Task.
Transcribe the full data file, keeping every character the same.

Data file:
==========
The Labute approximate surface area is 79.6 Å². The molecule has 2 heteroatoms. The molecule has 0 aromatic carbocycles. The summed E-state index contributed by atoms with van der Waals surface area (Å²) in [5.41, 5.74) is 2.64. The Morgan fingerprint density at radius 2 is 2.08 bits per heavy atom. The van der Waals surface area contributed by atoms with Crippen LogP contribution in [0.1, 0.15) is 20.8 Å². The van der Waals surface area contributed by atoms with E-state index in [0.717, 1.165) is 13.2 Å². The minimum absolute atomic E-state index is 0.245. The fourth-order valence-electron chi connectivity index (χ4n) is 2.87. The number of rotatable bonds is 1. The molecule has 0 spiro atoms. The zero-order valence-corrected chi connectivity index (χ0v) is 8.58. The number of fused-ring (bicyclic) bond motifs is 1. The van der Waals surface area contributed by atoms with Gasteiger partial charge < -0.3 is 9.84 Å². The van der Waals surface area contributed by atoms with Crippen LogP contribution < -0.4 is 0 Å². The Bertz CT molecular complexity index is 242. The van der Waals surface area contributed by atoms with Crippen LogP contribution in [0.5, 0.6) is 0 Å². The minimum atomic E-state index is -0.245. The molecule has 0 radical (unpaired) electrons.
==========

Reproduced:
The Labute approximate surface area is 79.6 Å². The molecule has 2 heteroatoms. The molecule has 0 aromatic carbocycles. The summed E-state index contributed by atoms with van der Waals surface area (Å²) in [5.41, 5.74) is 2.64. The Morgan fingerprint density at radius 2 is 2.08 bits per heavy atom. The van der Waals surface area contributed by atoms with Crippen LogP contribution in [0.1, 0.15) is 20.8 Å². The van der Waals surface area contributed by atoms with E-state index in [0.717, 1.165) is 13.2 Å². The minimum absolute atomic E-state index is 0.245. The fourth-order valence-electron chi connectivity index (χ4n) is 2.87. The number of rotatable bonds is 1. The molecule has 0 spiro atoms. The zero-order valence-corrected chi connectivity index (χ0v) is 8.58. The number of fused-ring (bicyclic) bond motifs is 1. The van der Waals surface area contributed by atoms with Gasteiger partial charge < -0.3 is 9.84 Å². The van der Waals surface area contributed by atoms with Crippen LogP contribution < -0.4 is 0 Å². The Bertz CT molecular complexity index is 242. The van der Waals surface area contributed by atoms with Crippen LogP contribution in [0.5, 0.6) is 0 Å². The minimum atomic E-state index is -0.245. The molecule has 0 radical (unpaired) electrons.